This past year, college admissions dominated the news thanks to a wide-reaching scandal with ties to celebrities, the ultra wealthy and elite colleges.
In some instances, parents were buying their kids’ acceptance into prestigious colleges by faking the kids’ involvement on sports teams. And other parents were paying to have someone else take their kids’ college entrance exams, upping their scores just enough to get into their target college but not enough to arouse suspicions.
The cheating scandal, nicknamed Varsity Blues, revealed just how far some parents were willing to go to get their kids ahead in the college admissions game. But the story also resonated for parents because the college admissions process can seem so complex and feels inherently filled with drama.
The truth is there’s no secret about how kids get into their chosen college. It’s still a matter of hard work for the college-bound and choosing a college that fits them academically, socially and financially.
No wonder, then, your child is likely to hear conflicting advice from a variety of sources, including friends and online forums, on ways to make her application appealing to her top schools.
So Metro Parent turned to a variety of sources, from college counselors to admissions officials, for a breakdown of what colleges are looking for – and what really makes a difference when it comes to your child’s application.
Rigor in their coursework
Your student’s class choices tell the college admissions officials a story – his transcripts reveal what types of classes he took and how he did in those particular classes.
It’s not necessarily about having your child take the most difficult classes available at his school, but instead classes that challenge him, while still providing the chance for him to excel. For example, taking all AP (Advanced Placement) classes but doing poorly probably won’t reflect well on his overall transcript.
So too, if your child doesn’t take any challenging classes but receives straight A’s, that might be a cue to the admissions officials that he wasn’t willing to opt for tougher coursework.
Erica Sanders, the director of undergraduate admissions at the University of Michigan, explains it this way: “In addition to academic accomplishment, which includes grades in academic courses, rigor of curriculum in context with rigor available to the student at their high school, trends in academic performance and test scores, we’re also looking for evidence of persistence, drive and motivation to challenge themselves – which will prepare the student well to take advantage of the many opportunities we offer throughout the university.”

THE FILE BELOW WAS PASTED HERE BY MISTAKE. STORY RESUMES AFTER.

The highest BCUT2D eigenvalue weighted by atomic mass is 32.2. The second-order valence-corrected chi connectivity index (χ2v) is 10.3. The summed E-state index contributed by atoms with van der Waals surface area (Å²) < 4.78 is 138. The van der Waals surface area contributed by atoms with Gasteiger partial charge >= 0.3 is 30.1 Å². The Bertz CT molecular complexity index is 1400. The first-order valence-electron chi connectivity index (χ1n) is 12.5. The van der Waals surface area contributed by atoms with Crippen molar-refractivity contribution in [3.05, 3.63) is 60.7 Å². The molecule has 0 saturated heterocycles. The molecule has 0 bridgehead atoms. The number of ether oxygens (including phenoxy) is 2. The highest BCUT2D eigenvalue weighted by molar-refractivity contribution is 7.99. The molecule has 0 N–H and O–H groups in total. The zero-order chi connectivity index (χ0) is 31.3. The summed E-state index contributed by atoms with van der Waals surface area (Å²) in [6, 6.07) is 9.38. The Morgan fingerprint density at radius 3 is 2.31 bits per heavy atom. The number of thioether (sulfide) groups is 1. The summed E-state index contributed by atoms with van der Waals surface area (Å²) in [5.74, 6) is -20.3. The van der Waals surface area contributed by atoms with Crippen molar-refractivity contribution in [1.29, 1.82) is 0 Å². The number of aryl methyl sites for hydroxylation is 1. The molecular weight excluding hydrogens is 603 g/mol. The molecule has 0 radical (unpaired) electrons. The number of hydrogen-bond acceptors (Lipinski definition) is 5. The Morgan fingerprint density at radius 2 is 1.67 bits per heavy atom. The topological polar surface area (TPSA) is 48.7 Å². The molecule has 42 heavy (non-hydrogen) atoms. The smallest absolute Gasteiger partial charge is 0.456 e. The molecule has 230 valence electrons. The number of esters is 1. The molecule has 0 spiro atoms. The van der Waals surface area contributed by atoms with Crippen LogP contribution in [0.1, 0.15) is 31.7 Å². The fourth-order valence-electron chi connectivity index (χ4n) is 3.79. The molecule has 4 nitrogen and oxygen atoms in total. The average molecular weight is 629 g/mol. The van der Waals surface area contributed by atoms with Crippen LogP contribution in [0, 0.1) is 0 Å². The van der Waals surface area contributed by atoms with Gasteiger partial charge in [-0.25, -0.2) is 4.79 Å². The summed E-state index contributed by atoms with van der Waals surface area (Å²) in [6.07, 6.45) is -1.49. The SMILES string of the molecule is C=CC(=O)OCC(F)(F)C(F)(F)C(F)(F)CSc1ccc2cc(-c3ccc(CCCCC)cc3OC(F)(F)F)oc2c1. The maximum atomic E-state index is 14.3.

Rigor is a frequent word you’ll hear among college counselors and admissions officials – they’re seeking students who will thrive at their school with the added challenges, and opportunities, that come with university life.
Patrick O’Connor, Ph.D., the associate dean of college counseling at Cranbrook Schools, notes that the way he advises students about choosing a “rigorous” course load is to “make sure you’re taking the most demanding classes you can do well in.”
Depth in their extracurricular activities
“When we ask colleges about (what extracurriculars they’re looking for) there is no ‘silver bullet,'” adds O’Connor, a father of two, who’s been involved with college counseling for 35 years. “There’s no ‘play this sport or this instrument or spend this many hours volunteering at a soup kitchen.’ There’s no one-size-fits all.”
Instead, when it comes to what colleges are looking for, the focus is more on students who show they’ve truly been involved in whatever extracurriculars they do participate in. In other words, it’s a matter of quality over quantity.
“There’s a common misconception that kids should be in seven different clubs and the reality is that, given the choice, colleges would rather see students who are involved in maybe two to three but have engaged in leadership positions within those,” notes O’Connor.
Qualities that show students are lifelong learners
Don’t be surprised to see on application material that colleges are looking for something along the lines of a “well-rounded individual,” or they look at the student “holistically.”
And yet what that idea translates into can be more difficult to put into a class schedule or a list of extracurricular activities and clubs.
Holly Markiecki-Bennetts, a school counselor at Mercy High School in Farmington Hills and the immediate past-president of the Michigan Association for College Admission Counseling reassures students and parents that “holistic doesn’t mean that you have to be involved in everything.”
Instead, Markiecki-Bennetts suggests that for colleges, it means they consider what the student does in and out of the classroom and how that reflects who the student is as an individual.
In other words, colleges are looking for the kinds of qualities in students that will blend well and add to their college as a whole.
“We’re very fortunate at Cranbrook that we have around 140 to 150 college reps that come to visit our campus and when they come in we ask them what they’re looking for,” O’Connor says.
“They never answer with test score numbers – what they say is that they’re looking for qualities of thought. Students who are curious. Students who are looking to dig a little deeper. Students who see things in ways others won’t. Those are the kinds of answers colleges will give us,” O’Connor continues.
“That surprises our students. What the college really wants to do is put together a collection of learners who can support each other.”